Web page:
Putz wasn’t quite the guy who replaced our greatest closer ever closer with the most saves, but he replaced the guy who replaced the guy.  Easy Eddie Guardado was the meat in that sandwich, and what all three of those pitchers had in common is all three had great forkballs.  Easy Eddie taught his to J.J. Putz, and J.J. Putz turned around and ran with it.

Putz had the single greatest year a closer has ever had when he absolutely OBLITERATED the American League in 2007:  68 games, 40 saves, 82 strikeouts vs. 13 walks, 37 hits in 71.2 innings pitched, 1.38 ERA, 0.698 WHIP, 10.3 K/9IP, and only 2 blown saves.

And, let’s face it, Putz’s career with the Mariners wasn’t too shabby overall.  He’s 2nd in saves with 101 and his career M’s ERA was just a few hairs over 3.  He blew 24 saves in 125 opportunities for an 81% save percentage.  Granted, Sasaki’s save percentage was 85%, but two things:  first, that percentage went down every year (as he continued to lose MPH on his fastball); and second – this is more of a perception than actual fact – it just SEEMED like Sasaki blew more big games.  Granted, he was involved in more big games, but regardless:  he didn’t get the job done in my book.

Jeff Nelson is the obvious 8th Inning guy for us.  He was absolutely BRILLIANT as a Mariner … and then we foolishly traded him away in a cost-cutting measure to the Yankees because – surprise surprise – the Mariners’ ownership is a piece of shit and always has been.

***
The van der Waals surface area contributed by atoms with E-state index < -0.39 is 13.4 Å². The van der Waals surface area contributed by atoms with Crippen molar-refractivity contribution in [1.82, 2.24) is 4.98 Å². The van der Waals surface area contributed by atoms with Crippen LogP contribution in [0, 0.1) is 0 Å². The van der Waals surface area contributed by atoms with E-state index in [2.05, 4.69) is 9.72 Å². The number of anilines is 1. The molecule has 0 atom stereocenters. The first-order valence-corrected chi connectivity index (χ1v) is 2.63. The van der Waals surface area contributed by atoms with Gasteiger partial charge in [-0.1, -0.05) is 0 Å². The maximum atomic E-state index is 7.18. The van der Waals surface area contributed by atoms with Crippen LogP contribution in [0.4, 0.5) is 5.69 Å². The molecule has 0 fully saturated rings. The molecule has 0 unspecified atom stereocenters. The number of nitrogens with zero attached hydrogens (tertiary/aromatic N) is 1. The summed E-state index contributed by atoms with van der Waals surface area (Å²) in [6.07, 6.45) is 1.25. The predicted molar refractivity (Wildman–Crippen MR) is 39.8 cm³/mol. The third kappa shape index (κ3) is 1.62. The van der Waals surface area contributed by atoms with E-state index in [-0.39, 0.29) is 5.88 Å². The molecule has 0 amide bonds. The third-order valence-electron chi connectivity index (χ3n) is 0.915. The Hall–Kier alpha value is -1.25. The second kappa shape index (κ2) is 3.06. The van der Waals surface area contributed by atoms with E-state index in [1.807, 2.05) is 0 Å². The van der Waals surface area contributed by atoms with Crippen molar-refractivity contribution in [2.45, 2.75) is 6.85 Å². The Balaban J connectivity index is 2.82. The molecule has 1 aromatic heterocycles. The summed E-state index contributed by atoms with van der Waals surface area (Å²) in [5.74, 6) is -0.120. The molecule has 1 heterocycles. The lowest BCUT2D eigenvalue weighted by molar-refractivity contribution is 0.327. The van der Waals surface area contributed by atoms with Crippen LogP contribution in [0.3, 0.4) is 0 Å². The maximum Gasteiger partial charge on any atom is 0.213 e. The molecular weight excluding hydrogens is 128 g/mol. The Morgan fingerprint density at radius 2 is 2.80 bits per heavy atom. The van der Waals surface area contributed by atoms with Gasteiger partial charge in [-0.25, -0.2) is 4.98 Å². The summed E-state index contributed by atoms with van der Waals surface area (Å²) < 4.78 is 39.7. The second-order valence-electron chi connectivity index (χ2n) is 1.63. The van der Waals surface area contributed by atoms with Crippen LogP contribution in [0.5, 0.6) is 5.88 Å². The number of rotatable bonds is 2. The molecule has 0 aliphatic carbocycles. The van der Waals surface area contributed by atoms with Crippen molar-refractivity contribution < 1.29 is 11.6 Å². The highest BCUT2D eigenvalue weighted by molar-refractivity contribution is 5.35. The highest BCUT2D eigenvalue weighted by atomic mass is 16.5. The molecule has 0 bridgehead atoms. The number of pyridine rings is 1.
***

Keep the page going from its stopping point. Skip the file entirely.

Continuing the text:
Arthur Rhodes is the obvious lefty specialist for us, even though all of my memories of him involve giving up home runs to those fucking Yankees in back-to-back ALCS seasons (2000 & 2001).  Still, he was a horse, and I argue that if we didn’t over-work him so bad those years, he wouldn’t have broken down at the end (72 games in 2000, 71 games in 2001).

I don’t know if Mike Jackson was as obvious, but I always liked him.  The Mariners had him in the late 80s/early 90s and let him go, then they got him back in 1996 and he was the ONLY good reliever on a team that was a healthy Randy Johnson away from going back to the playoffs (that 1996 team is my personal favorite, by the way, even though they underachieved something fierce; 1995 was when I found the Mariners, 1996 was when I became obsessed).

As for my final reliever, this is the one that really dogged me.  I didn’t want to pick a lefty just to have another lefty, I didn’t want to pick a closer just to pick a closer, and I didn’t want to pick a reliever who just managed to stick around with the Mariners for a bunch of years.  I eliminated Mike Schooler because he really only had a couple good years.  Same thing with Shigetoshi Hasegawa.  Norm Charlton and Bobby Ayala can eat my fucking asshole.  And while Mike Timlin had a season and a half of some pretty good baseball, he’s still and will forever be associated with one of the more unpopular trades in Mariners history.

Then, I thought about Brandon League.  Why NOT Brandon League?  He already stands at Number 9 on the Mariners’ all time saves list (to show you how pathetic that stat has been for the Mariners over the years) and he could quite possibly climb into the Top 5 before he’s traded for prospects at the Trade Deadline later this summer.  He’s got wicked-good stuff (a plus fastball with movement, and a plus out-pitch in his split finger), and if we’re only asking him to get a few 7th inning outs every few days, what’s the harm?